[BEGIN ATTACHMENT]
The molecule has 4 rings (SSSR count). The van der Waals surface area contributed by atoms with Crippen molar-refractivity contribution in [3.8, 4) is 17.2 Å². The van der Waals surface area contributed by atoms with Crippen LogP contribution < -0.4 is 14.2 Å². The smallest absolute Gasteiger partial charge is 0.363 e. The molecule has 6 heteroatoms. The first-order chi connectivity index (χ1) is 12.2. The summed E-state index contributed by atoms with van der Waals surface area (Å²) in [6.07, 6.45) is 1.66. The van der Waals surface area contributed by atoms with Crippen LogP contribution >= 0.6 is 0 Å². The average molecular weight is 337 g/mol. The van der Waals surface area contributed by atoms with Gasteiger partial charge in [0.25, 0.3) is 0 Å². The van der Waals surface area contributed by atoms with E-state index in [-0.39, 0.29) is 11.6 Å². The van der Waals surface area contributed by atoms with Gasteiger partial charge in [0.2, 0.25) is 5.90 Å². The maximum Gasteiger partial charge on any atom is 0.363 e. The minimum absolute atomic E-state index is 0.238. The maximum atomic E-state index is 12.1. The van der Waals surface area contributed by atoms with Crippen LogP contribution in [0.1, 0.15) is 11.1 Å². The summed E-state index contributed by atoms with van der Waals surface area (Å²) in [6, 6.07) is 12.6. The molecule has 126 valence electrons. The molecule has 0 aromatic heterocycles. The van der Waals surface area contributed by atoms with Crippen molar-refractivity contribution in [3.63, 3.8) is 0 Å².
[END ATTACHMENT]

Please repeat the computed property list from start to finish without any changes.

The molecule has 4 rings (SSSR count). The van der Waals surface area contributed by atoms with Crippen molar-refractivity contribution in [3.8, 4) is 17.2 Å². The van der Waals surface area contributed by atoms with Crippen LogP contribution < -0.4 is 14.2 Å². The smallest absolute Gasteiger partial charge is 0.363 e. The molecule has 6 heteroatoms. The first-order chi connectivity index (χ1) is 12.2. The summed E-state index contributed by atoms with van der Waals surface area (Å²) in [6.07, 6.45) is 1.66. The van der Waals surface area contributed by atoms with Crippen LogP contribution >= 0.6 is 0 Å². The average molecular weight is 337 g/mol. The van der Waals surface area contributed by atoms with Gasteiger partial charge in [0.25, 0.3) is 0 Å². The van der Waals surface area contributed by atoms with E-state index in [-0.39, 0.29) is 11.6 Å². The van der Waals surface area contributed by atoms with Gasteiger partial charge in [0.2, 0.25) is 5.90 Å². The maximum Gasteiger partial charge on any atom is 0.363 e. The minimum absolute atomic E-state index is 0.238. The maximum atomic E-state index is 12.1. The van der Waals surface area contributed by atoms with Crippen LogP contribution in [0.1, 0.15) is 11.1 Å². The summed E-state index contributed by atoms with van der Waals surface area (Å²) in [6, 6.07) is 12.6. The molecule has 126 valence electrons. The molecule has 0 aromatic heterocycles. The van der Waals surface area contributed by atoms with Crippen molar-refractivity contribution in [3.63, 3.8) is 0 Å².